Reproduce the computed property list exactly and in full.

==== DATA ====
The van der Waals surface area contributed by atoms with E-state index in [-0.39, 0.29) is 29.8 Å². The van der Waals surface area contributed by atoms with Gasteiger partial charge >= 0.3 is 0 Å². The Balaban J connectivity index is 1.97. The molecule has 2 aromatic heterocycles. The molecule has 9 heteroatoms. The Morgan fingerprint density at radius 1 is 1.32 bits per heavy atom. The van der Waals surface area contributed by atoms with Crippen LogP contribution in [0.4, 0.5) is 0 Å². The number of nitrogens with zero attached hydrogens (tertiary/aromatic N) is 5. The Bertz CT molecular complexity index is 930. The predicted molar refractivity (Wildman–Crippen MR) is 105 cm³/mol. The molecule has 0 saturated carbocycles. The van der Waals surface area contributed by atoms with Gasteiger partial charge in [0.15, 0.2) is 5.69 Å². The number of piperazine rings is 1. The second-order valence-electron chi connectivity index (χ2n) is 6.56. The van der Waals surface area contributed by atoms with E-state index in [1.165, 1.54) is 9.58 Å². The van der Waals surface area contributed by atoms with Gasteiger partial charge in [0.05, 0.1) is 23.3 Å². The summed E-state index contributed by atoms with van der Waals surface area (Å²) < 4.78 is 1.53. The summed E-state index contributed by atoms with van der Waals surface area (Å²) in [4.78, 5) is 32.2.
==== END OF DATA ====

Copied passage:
The van der Waals surface area contributed by atoms with E-state index in [-0.39, 0.29) is 29.8 Å². The van der Waals surface area contributed by atoms with Gasteiger partial charge >= 0.3 is 0 Å². The Balaban J connectivity index is 1.97. The molecule has 2 aromatic heterocycles. The molecule has 9 heteroatoms. The Morgan fingerprint density at radius 1 is 1.32 bits per heavy atom. The van der Waals surface area contributed by atoms with Crippen LogP contribution in [0.4, 0.5) is 0 Å². The number of nitrogens with zero attached hydrogens (tertiary/aromatic N) is 5. The Bertz CT molecular complexity index is 930. The predicted molar refractivity (Wildman–Crippen MR) is 105 cm³/mol. The molecule has 0 saturated carbocycles. The van der Waals surface area contributed by atoms with Gasteiger partial charge in [0.15, 0.2) is 5.69 Å². The number of piperazine rings is 1. The second-order valence-electron chi connectivity index (χ2n) is 6.56. The van der Waals surface area contributed by atoms with E-state index in [1.165, 1.54) is 9.58 Å². The van der Waals surface area contributed by atoms with Gasteiger partial charge in [0.05, 0.1) is 23.3 Å². The summed E-state index contributed by atoms with van der Waals surface area (Å²) < 4.78 is 1.53. The summed E-state index contributed by atoms with van der Waals surface area (Å²) in [4.78, 5) is 32.2.